Mass., 108 F.R.D. 217, 218 (D. Mass. 1985)). A pro
se plaintiff, however, must still comply with procedural
and substantive law and “dismissal remains appropriate
. . . when the complaint fails to even suggest an actionable
claim.” Overton v. Torruella, 183 F.Supp.2d
295, 303 (D. Mass. 2001).
following relevant facts are taken from the Kruas' second
amended complaint, D. 13-1,  and BMM's affidavits in
support of its motion to dismiss, D. 27-1 and D.
Kruas, born in Liberia, are both naturalized American
citizens residing in Massachusetts. D. 13-1 at ¶¶
62, 103. BMM is an Ohio corporation with its principal place
of business in Ohio. D. 27-1 at ¶ 3. The Kruas allege
certain discriminatory and “dehumanizing”
activities by BMM in Liberia. D. 13-1 at ¶¶
133-189. With respect to conduct occurring within the United
States, the Kruas allege that BMM sent two missionaries to
Boston to take the Kruas grocery shopping, id. at
¶ 172, that the Kruas sent tickets to a fundraising
dinner to BMM and BMM returned the tickets, id. at
¶ 173, and that BMM discriminated against Plaintiff
Reverend Krua in denying him employment when he sought work
with the organization, id. at ¶ 185.
not registered or authorized to do business in Massachusetts
and has no property or bank accounts in Massachusetts. D.
27-1 at ¶¶ 5-7. Of the 444 active BMM missionaries,
seventy-two are in the United States and two missionary
families are in Massachusetts. Id. at ¶ 10. The
missionaries do not receive direct income from BMM.
Id. There are 4, 340 churches and 7, 428 individuals
in the United States that support BMM, with twenty-eight of
the churches and thirty-nine of the individuals in
Massachusetts. Id. at ¶¶ 11-12. Almost all
funds generated in Massachusetts are raised by individual
missionaries to support their work; less than 1% of donations
from Massachusetts are given to BMM based in Ohio. D. 51-2 at
March 23, 2018, the Kruas filed their complaint, D. 1. The
Kruas then filed an amended complaint on August 6, 2018
adding additional facts and defendants, including BMM. D. 9.
The Kruas has filed a second amended complaint by way of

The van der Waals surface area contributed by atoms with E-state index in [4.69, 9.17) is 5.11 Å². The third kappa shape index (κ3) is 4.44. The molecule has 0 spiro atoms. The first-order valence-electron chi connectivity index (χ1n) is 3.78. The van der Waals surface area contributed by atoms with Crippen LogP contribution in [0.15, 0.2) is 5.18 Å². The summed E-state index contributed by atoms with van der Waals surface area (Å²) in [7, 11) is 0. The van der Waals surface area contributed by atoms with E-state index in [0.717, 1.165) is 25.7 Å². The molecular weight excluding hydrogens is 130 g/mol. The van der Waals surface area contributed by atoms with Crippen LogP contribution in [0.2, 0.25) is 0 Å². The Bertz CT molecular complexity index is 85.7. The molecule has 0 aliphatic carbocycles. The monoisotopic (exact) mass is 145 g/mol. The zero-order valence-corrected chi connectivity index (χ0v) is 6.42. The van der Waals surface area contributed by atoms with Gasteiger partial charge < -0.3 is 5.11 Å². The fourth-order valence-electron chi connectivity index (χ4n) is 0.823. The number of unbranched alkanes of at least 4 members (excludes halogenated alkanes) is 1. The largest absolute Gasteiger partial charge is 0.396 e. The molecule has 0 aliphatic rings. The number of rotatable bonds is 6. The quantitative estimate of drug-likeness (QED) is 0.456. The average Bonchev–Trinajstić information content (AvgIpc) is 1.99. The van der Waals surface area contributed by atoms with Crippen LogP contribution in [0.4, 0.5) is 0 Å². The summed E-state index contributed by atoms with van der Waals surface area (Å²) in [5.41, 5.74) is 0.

attachment to their motion for an extension of time to serve
Defendants, D. 13. D. 13-1. BMM has now moved to dismiss. D.
26. This Court heard argument on the motion and took it under
advisement, D. 52. The Kruas filed a motion for an additional
hearing on March 6, 2019, D. 54, and filed an amended motion
for same on April 9, 2019, D. 57.
determining whether a non-resident defendant is subject to
its jurisdiction, a federal court exercising diversity
jurisdiction is the functional equivalent of a state court
sitting in the forum state.” Daynard v. Ness,
Motley, Loadholt, Richardson & Poole, P.A., 290 F.3d
42, 51 (1st Cir. 2002) (internal quotations and citations
omitted). Accordingly, this Court may only exercise personal
jurisdiction within the limits set by the Massachusetts
long-arm statute and the Constitution. Lyle Richards
Intl, Ltd. v. Ashworth, Inc., 132 F.3d 111, 112 (1st
Cir. 1997). Here, “[b]ecause the [Massachusetts]
long-arm statute imposes specific constraints on the exercise
of personal jurisdiction that are not coextensive with the
parameters of due process . . . a determination under the
long-arm statute is to precede consideration of the
constitutional question.” SCVNGR, Inc. v. Punchh,
Inc., 478 Mass. 324, 325 (2017).
statutory burden is met, constitutional due process requires
that a non-resident defendant “ha[s] certain minimum
contacts with it such that the maintenance of the suit does
not offend ‘traditional notions of fair play and
substantial justice.'” Int'l Shoe Co. v.
Washington, 326 U.S. 310, 319 (1945) (quoting
Milliken v. Meyer, 311 U.S. 457, 463 (1940)). This
constitutional guarantee of due process “protects an
individual's liberty interest in not being subject to the
binding judgments of a forum with which he has established no
meaningful ‘contacts, ties, or relations.'”
Burger King Corp. v. Rudzewicz, 471 U.S. 462, 471-72
(1985) (quoting Int'l Shoe Co, 326 U.S. at 319). A court
may exercise two types of personal jurisdiction: general and
specific, Cossaboon v. Maine Med. Ctr., 600 F.3d 25,
30-31 (1st Cir. 2010), which the Court will address in turn
following the statutory inquiry.